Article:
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Ministry reports achievements in menstrual hygiene education, access


In celebration of Menstrual Hygiene Day, the Ministry of Health has reaffirmed its dedication to enhancing menstrual health and hygiene across the nation.

According to PS Mary Muthoni, the Ministry is emphasizing this year’s theme of making Kenya period-friendly, aiming to ensure that every woman and girl has access to the necessary resources and support for managing menstruation with dignity and safety.

Since 2014, Kenya has commemorated Menstrual Hygiene Day to highlight the importance of proper menstrual practices and to work towards a period-friendly nation.

The Ministry’s efforts include providing accurate information on menstruation, ensuring access to affordable menstrual products, promoting sanitation facilities, and implementing sustainable waste management practices.

Through a statement, the Ministry outlined Kenya’s three-pronged approach to menstrual management: promoting open discussions about menstruation to eliminate stigma and educate girls and women; ensuring access to water, washing materials, private spaces for menstrual management, pain management, and overall healthcare; and implementing safe, environmentally friendly methods for the reuse, collection, and disposal of menstrual waste.

Recalling the launch of the MHM Policy on May 28, 2020, during the COVID-19 pandemic, the Ministry also noted significant strides made, including the integration of MHM into various government activities and projects.

However, they emphasized the need for continued support and improvement.

The Ministry referenced research conducted in 2016, which highlighted the challenges faced by Kenyan girls and women regarding menstrual health and hygiene.

Key findings revealed a reliance on disposable pads among 46% of respondents, with 54% of Kenyan girls experiencing challenges accessing menstrual hygiene management (MHM) products.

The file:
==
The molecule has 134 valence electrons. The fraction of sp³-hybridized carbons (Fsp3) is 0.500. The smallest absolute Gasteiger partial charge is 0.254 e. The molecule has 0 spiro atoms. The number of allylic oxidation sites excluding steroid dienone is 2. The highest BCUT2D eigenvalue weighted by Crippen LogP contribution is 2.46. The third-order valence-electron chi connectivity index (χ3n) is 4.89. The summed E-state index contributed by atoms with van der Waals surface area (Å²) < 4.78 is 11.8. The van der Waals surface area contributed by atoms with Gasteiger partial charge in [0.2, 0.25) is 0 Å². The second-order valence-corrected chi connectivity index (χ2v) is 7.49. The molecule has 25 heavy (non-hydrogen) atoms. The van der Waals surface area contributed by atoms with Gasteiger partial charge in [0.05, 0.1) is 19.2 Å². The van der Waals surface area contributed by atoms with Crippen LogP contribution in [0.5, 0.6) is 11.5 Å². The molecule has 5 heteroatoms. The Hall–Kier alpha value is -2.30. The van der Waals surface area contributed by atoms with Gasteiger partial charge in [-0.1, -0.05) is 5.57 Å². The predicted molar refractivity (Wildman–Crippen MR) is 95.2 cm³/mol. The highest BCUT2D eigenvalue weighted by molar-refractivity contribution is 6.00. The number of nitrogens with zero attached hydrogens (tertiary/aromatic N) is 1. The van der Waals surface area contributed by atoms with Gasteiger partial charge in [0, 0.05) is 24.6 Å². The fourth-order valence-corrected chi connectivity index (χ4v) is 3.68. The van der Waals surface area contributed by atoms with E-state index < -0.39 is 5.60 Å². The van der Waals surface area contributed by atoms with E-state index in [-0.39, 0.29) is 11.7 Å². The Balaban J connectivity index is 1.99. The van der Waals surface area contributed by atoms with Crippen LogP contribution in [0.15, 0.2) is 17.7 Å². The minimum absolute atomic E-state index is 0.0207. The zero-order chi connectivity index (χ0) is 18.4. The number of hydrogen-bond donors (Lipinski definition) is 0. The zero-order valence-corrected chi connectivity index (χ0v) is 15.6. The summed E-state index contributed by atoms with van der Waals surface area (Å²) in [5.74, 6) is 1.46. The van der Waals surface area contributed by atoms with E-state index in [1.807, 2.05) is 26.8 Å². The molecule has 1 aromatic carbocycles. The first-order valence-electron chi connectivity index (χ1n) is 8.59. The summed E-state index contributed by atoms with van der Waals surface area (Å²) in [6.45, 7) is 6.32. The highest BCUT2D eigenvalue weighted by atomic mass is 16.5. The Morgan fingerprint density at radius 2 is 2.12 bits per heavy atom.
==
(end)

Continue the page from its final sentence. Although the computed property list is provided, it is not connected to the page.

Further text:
The lack of access to these products is associated with risky sexual behaviour, with some resorting to unsafe methods or engaging in transactional sex to acquire them.

Additionally, poor WASH conditions in schools further exacerbate challenges, hindering girls’ education and attendance.

Despite efforts, including the provision of sanitary pads in schools, more than half of menstruating Kenyan girls and women (65%) still lack sustainable access to safe menstrual products.

Achievements reported by the Ministry include providing accurate information on menstruation to dispel myths and taboos and developing a menstrual hygiene management teachers’ handbook to support primary schools.

Efforts have been made to ensure affordable access to quality menstrual products and to promote sanitation facilities that offer privacy and support.

Sustainable menstrual waste management practices have been implemented as part of the Ministry’s ‘Epuka Uchafu Campaign,’ aimed at improving overall hygiene and health standards.

Partnerships with organizations such as USAID, Amref, and UNICEF have been crucial in supporting counties to implement the MHM policy, with further support anticipated from the Sanitation and Hygiene Fund.

The Ministry issued a call to action to organizations and implementers to support county-level implementation of the MHM Policy, lobby the National Government for full policy implementation, and support the establishment of the National MHM Task Force.

Opportunities for partnership and collaboration include joint learning, research endeavours, progress assessment meetings, and strengthening the market base for MHM products and services.

Reiterating its commitment, the Ministry emphasized the goal of creating a supportive environment where every woman and girl can manage menstruation with dignity and safety, envisioning a future where menstruation is not a barrier to education, health, or empowerment.

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